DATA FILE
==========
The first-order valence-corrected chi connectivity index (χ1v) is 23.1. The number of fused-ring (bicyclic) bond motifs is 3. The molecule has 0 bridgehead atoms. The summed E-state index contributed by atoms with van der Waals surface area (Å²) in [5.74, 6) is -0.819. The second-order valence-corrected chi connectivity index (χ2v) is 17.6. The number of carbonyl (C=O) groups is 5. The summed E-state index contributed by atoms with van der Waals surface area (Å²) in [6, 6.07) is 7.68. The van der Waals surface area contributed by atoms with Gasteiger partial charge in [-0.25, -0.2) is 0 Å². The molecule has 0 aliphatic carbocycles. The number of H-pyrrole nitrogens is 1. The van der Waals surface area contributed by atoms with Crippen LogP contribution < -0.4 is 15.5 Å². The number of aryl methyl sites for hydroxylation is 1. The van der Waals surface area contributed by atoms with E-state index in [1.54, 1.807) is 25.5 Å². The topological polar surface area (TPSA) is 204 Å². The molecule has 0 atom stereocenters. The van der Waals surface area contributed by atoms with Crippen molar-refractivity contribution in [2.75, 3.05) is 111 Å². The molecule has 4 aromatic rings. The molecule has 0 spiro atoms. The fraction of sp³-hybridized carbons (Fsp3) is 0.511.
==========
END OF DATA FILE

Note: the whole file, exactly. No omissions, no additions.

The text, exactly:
The first-order valence-corrected chi connectivity index (χ1v) is 23.1. The number of fused-ring (bicyclic) bond motifs is 3. The molecule has 0 bridgehead atoms. The summed E-state index contributed by atoms with van der Waals surface area (Å²) in [5.74, 6) is -0.819. The second-order valence-corrected chi connectivity index (χ2v) is 17.6. The number of carbonyl (C=O) groups is 5. The summed E-state index contributed by atoms with van der Waals surface area (Å²) in [6, 6.07) is 7.68. The van der Waals surface area contributed by atoms with Gasteiger partial charge in [-0.25, -0.2) is 0 Å². The molecule has 0 aliphatic carbocycles. The number of H-pyrrole nitrogens is 1. The van der Waals surface area contributed by atoms with Crippen LogP contribution < -0.4 is 15.5 Å². The number of aryl methyl sites for hydroxylation is 1. The van der Waals surface area contributed by atoms with E-state index in [1.54, 1.807) is 25.5 Å². The topological polar surface area (TPSA) is 204 Å². The molecule has 0 atom stereocenters. The van der Waals surface area contributed by atoms with Crippen molar-refractivity contribution in [2.75, 3.05) is 111 Å². The molecule has 4 aromatic rings. The molecule has 0 spiro atoms. The fraction of sp³-hybridized carbons (Fsp3) is 0.511.